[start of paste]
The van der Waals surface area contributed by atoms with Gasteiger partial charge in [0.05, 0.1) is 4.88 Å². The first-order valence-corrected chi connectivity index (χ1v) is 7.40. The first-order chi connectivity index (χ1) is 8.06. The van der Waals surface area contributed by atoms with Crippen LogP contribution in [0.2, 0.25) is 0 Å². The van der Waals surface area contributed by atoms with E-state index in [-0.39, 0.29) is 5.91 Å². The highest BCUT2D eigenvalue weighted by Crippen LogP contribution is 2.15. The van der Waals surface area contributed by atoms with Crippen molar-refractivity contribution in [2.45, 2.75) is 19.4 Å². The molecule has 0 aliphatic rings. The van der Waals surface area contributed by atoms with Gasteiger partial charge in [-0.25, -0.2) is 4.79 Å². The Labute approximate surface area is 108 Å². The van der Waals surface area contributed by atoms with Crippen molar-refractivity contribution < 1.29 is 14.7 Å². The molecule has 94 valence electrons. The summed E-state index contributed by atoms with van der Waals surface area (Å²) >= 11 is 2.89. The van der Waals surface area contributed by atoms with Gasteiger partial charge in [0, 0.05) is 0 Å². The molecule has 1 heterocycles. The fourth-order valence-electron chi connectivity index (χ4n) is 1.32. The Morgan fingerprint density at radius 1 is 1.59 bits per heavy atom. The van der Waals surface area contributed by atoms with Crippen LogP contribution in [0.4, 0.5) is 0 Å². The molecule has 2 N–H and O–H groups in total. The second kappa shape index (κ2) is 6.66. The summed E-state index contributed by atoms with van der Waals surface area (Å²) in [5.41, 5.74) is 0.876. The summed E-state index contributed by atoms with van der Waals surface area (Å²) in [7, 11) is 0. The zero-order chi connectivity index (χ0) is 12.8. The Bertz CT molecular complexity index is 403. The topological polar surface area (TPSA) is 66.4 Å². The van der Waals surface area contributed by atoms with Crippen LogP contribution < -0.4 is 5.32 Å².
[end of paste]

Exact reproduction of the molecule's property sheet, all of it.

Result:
The van der Waals surface area contributed by atoms with Gasteiger partial charge in [0.05, 0.1) is 4.88 Å². The first-order valence-corrected chi connectivity index (χ1v) is 7.40. The first-order chi connectivity index (χ1) is 8.06. The van der Waals surface area contributed by atoms with Crippen LogP contribution in [0.2, 0.25) is 0 Å². The van der Waals surface area contributed by atoms with E-state index in [-0.39, 0.29) is 5.91 Å². The highest BCUT2D eigenvalue weighted by Crippen LogP contribution is 2.15. The van der Waals surface area contributed by atoms with Crippen molar-refractivity contribution in [2.45, 2.75) is 19.4 Å². The molecule has 0 aliphatic rings. The van der Waals surface area contributed by atoms with Gasteiger partial charge in [-0.25, -0.2) is 4.79 Å². The Labute approximate surface area is 108 Å². The van der Waals surface area contributed by atoms with Crippen molar-refractivity contribution < 1.29 is 14.7 Å². The molecule has 94 valence electrons. The summed E-state index contributed by atoms with van der Waals surface area (Å²) >= 11 is 2.89. The van der Waals surface area contributed by atoms with Gasteiger partial charge in [0, 0.05) is 0 Å². The molecule has 1 heterocycles. The fourth-order valence-electron chi connectivity index (χ4n) is 1.32. The Morgan fingerprint density at radius 1 is 1.59 bits per heavy atom. The van der Waals surface area contributed by atoms with Crippen LogP contribution in [0.4, 0.5) is 0 Å². The molecule has 2 N–H and O–H groups in total. The second kappa shape index (κ2) is 6.66. The summed E-state index contributed by atoms with van der Waals surface area (Å²) in [5.41, 5.74) is 0.876. The summed E-state index contributed by atoms with van der Waals surface area (Å²) in [7, 11) is 0. The zero-order chi connectivity index (χ0) is 12.8. The Bertz CT molecular complexity index is 403. The topological polar surface area (TPSA) is 66.4 Å². The van der Waals surface area contributed by atoms with Crippen LogP contribution < -0.4 is 5.32 Å².